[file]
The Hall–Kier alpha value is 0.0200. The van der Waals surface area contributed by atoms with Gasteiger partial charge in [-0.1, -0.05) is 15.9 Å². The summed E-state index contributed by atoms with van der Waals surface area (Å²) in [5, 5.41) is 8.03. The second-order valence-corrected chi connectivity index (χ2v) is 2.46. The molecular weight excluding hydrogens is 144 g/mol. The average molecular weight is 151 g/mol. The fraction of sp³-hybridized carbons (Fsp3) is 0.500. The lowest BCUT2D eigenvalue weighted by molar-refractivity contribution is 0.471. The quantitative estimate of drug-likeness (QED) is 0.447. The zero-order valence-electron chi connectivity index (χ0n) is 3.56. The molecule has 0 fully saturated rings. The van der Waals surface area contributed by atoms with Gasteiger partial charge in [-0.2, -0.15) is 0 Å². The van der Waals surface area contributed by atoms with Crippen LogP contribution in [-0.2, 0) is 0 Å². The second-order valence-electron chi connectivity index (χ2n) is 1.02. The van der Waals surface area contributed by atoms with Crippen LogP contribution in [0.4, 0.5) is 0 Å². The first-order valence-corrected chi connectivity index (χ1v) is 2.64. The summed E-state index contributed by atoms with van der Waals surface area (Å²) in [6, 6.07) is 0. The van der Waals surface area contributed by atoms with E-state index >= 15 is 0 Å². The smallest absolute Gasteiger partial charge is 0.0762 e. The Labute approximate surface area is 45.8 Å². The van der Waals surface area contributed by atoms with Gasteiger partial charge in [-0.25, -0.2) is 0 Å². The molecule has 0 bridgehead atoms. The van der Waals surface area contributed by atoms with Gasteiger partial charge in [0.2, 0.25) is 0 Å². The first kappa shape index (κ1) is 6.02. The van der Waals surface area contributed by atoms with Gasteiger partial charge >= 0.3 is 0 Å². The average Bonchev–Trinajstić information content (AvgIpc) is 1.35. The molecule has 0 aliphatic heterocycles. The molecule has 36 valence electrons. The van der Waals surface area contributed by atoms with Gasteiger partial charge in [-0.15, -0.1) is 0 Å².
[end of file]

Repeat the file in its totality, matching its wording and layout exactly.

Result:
The Hall–Kier alpha value is 0.0200. The van der Waals surface area contributed by atoms with Gasteiger partial charge in [-0.1, -0.05) is 15.9 Å². The summed E-state index contributed by atoms with van der Waals surface area (Å²) in [5, 5.41) is 8.03. The second-order valence-corrected chi connectivity index (χ2v) is 2.46. The molecular weight excluding hydrogens is 144 g/mol. The average molecular weight is 151 g/mol. The fraction of sp³-hybridized carbons (Fsp3) is 0.500. The lowest BCUT2D eigenvalue weighted by molar-refractivity contribution is 0.471. The quantitative estimate of drug-likeness (QED) is 0.447. The zero-order valence-electron chi connectivity index (χ0n) is 3.56. The molecule has 0 fully saturated rings. The van der Waals surface area contributed by atoms with Gasteiger partial charge in [-0.2, -0.15) is 0 Å². The van der Waals surface area contributed by atoms with Crippen LogP contribution in [-0.2, 0) is 0 Å². The second-order valence-electron chi connectivity index (χ2n) is 1.02. The van der Waals surface area contributed by atoms with Crippen LogP contribution in [0.4, 0.5) is 0 Å². The first-order valence-corrected chi connectivity index (χ1v) is 2.64. The summed E-state index contributed by atoms with van der Waals surface area (Å²) in [6, 6.07) is 0. The van der Waals surface area contributed by atoms with E-state index >= 15 is 0 Å². The smallest absolute Gasteiger partial charge is 0.0762 e. The Labute approximate surface area is 45.8 Å². The van der Waals surface area contributed by atoms with Gasteiger partial charge in [-0.25, -0.2) is 0 Å². The molecule has 0 bridgehead atoms. The van der Waals surface area contributed by atoms with Gasteiger partial charge in [0.2, 0.25) is 0 Å². The first kappa shape index (κ1) is 6.02. The van der Waals surface area contributed by atoms with Gasteiger partial charge >= 0.3 is 0 Å². The average Bonchev–Trinajstić information content (AvgIpc) is 1.35. The molecule has 0 aliphatic heterocycles. The molecule has 36 valence electrons. The van der Waals surface area contributed by atoms with Gasteiger partial charge in [-0.15, -0.1) is 0 Å².